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US5228482A - Papermaking fabric with diagonally arranged pockets - Google Patents

Papermaking fabric with diagonally arranged pockets Download PDF

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Publication number
US5228482A
US5228482A US07908472 US90847292A US5228482A US 5228482 A US5228482 A US 5228482A US 07908472 US07908472 US 07908472 US 90847292 A US90847292 A US 90847292A US 5228482 A US5228482 A US 5228482A
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Prior art keywords
filaments
surface
fabric
machine
direction
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Expired - Fee Related
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US07908472
Inventor
Thomas B. Fleischer
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WANGNER SYSTEMS Corp A SC CORP
Wangner Systems Corp
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Wangner Systems Corp
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    • DTEXTILES; PAPER
    • D21PAPER-MAKING; PRODUCTION OF CELLULOSE
    • D21FPAPER-MAKING MACHINES; METHODS OF PRODUCING PAPER THEREON
    • D21F1/00Wet end of machines for making continuous webs of paper
    • D21F1/0027Screen-cloths

Abstract

A woven fabric for use on paper machines having a support surface and a running surface. The fabric comprises a first set of filaments disposed in generally parallel relationship and in a machine direction, a second set of filaments disposed generally in parallel relationship in a cross machine direction and transversely of said first set of filaments. These sets of filaments are interwoven with each other so as to be serpentinely configurated to provide a first grouping of machine direction filaments having coplanar support surface crossovers and a second grouping of sub-support surface crossovers. The cross machine direction filaments are arranged to have coplanar support surface crossovers which are also recessed below said machine direction first crossover grouping by an equal depth which is between 5% and 50% of the diameter of the machine direction filaments. The first grouping of the machine direction and the cross machine direction crossovers are spaced so as to define diagonally arranged cavities across the support surface of the fabric. The cavities are separated from each other across the support surface by the first grouping of machine direction crossovers and are interconnected in said machine direction along the length of the fabric at the cross machine direction crossovers.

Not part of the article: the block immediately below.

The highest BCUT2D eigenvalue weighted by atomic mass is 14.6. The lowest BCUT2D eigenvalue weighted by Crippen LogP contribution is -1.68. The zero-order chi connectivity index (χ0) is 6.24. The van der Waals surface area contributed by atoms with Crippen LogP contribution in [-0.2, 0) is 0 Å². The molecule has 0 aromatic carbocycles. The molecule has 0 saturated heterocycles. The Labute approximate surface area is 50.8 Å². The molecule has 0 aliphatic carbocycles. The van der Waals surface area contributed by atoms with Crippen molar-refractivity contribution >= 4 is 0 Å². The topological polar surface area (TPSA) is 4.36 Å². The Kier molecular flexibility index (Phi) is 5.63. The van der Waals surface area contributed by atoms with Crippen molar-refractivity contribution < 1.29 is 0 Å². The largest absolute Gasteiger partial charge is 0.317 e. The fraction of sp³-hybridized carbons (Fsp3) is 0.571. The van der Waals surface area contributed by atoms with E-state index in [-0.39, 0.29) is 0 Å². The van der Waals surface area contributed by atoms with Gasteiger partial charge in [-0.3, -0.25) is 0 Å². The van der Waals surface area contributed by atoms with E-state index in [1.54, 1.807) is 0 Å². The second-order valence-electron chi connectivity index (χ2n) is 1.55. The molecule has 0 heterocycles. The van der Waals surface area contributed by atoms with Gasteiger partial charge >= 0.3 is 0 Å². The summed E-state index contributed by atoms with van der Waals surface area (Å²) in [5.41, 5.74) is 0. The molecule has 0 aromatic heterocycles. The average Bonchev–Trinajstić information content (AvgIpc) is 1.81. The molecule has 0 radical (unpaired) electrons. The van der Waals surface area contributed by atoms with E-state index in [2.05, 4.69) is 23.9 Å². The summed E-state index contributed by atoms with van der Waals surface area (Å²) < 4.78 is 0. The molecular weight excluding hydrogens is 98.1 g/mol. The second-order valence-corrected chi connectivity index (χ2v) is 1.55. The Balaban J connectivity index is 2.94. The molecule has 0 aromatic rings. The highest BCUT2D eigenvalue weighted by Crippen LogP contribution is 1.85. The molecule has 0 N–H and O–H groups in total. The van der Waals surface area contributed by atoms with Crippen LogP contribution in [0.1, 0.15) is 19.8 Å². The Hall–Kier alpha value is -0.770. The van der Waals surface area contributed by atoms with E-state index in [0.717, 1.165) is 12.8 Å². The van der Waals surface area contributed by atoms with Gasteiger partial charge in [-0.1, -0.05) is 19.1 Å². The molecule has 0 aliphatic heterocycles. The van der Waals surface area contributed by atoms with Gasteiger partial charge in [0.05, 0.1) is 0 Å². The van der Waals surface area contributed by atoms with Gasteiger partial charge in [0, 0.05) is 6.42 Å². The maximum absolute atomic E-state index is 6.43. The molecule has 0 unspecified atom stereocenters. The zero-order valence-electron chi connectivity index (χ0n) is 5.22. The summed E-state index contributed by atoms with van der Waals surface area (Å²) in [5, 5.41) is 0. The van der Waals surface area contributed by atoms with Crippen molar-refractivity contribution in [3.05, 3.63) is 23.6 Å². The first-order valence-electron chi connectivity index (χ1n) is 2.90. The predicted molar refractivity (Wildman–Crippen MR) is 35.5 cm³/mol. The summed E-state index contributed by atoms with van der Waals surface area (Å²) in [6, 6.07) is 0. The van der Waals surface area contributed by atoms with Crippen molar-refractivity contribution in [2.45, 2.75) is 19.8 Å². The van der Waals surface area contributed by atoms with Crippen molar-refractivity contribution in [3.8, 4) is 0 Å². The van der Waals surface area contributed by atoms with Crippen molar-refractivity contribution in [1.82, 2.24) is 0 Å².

Description

This invention is directed to a paper machine fabric formed of synthetic filaments which is suitable for air drying, wet end application and dryer section application. The fabric is constructed to have improved wear resistance, stability and increased pocket depth.

BACKGROUND OF THE INVENTION

There have been numerous attempts in the prior art to provide a papermaking fabric capable of producing softer more even paper products while at the same time providing extended fabric life. U.S. Pat. Nos. 4,157,276 and 4,239,065 are directed to paper forming fabrics which present a paper support surface in which the high points of both the warp and weft filaments lie in a single horizontal plane, i.e. a monoplane support surface. The patent to Trokhan goes further by providing sub-surface crossovers in the warp direction which produce cavities on the paper support surface. These cavities are surrounded by monoplanar high points of selected warp filaments and the weft filaments.